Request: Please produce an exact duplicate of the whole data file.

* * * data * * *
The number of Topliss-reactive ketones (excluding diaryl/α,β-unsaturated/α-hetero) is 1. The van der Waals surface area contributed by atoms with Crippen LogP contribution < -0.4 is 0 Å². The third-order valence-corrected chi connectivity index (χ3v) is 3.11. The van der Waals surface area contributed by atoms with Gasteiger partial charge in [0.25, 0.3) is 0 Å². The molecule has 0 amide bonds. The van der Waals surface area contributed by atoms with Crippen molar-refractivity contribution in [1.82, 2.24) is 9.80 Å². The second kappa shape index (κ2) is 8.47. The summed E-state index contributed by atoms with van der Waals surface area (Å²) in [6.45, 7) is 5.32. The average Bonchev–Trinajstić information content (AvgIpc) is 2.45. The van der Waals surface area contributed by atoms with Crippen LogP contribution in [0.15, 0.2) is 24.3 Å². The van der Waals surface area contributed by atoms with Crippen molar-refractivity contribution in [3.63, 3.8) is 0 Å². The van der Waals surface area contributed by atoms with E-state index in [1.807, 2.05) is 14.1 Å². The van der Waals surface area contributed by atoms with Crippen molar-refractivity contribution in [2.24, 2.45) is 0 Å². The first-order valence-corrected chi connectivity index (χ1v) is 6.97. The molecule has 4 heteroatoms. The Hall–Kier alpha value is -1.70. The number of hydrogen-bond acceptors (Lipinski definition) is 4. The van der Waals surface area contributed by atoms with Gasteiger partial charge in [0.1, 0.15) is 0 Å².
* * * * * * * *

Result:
The number of Topliss-reactive ketones (excluding diaryl/α,β-unsaturated/α-hetero) is 1. The van der Waals surface area contributed by atoms with Crippen LogP contribution < -0.4 is 0 Å². The third-order valence-corrected chi connectivity index (χ3v) is 3.11. The van der Waals surface area contributed by atoms with Gasteiger partial charge in [0.25, 0.3) is 0 Å². The molecule has 0 amide bonds. The van der Waals surface area contributed by atoms with Crippen molar-refractivity contribution in [1.82, 2.24) is 9.80 Å². The second kappa shape index (κ2) is 8.47. The summed E-state index contributed by atoms with van der Waals surface area (Å²) in [6.45, 7) is 5.32. The average Bonchev–Trinajstić information content (AvgIpc) is 2.45. The van der Waals surface area contributed by atoms with Crippen LogP contribution in [0.15, 0.2) is 24.3 Å². The van der Waals surface area contributed by atoms with Crippen molar-refractivity contribution in [3.63, 3.8) is 0 Å². The van der Waals surface area contributed by atoms with E-state index in [1.807, 2.05) is 14.1 Å². The van der Waals surface area contributed by atoms with Crippen molar-refractivity contribution in [2.24, 2.45) is 0 Å². The first-order valence-corrected chi connectivity index (χ1v) is 6.97. The molecule has 4 heteroatoms. The Hall–Kier alpha value is -1.70. The number of hydrogen-bond acceptors (Lipinski definition) is 4. The van der Waals surface area contributed by atoms with Gasteiger partial charge in [0.1, 0.15) is 0 Å².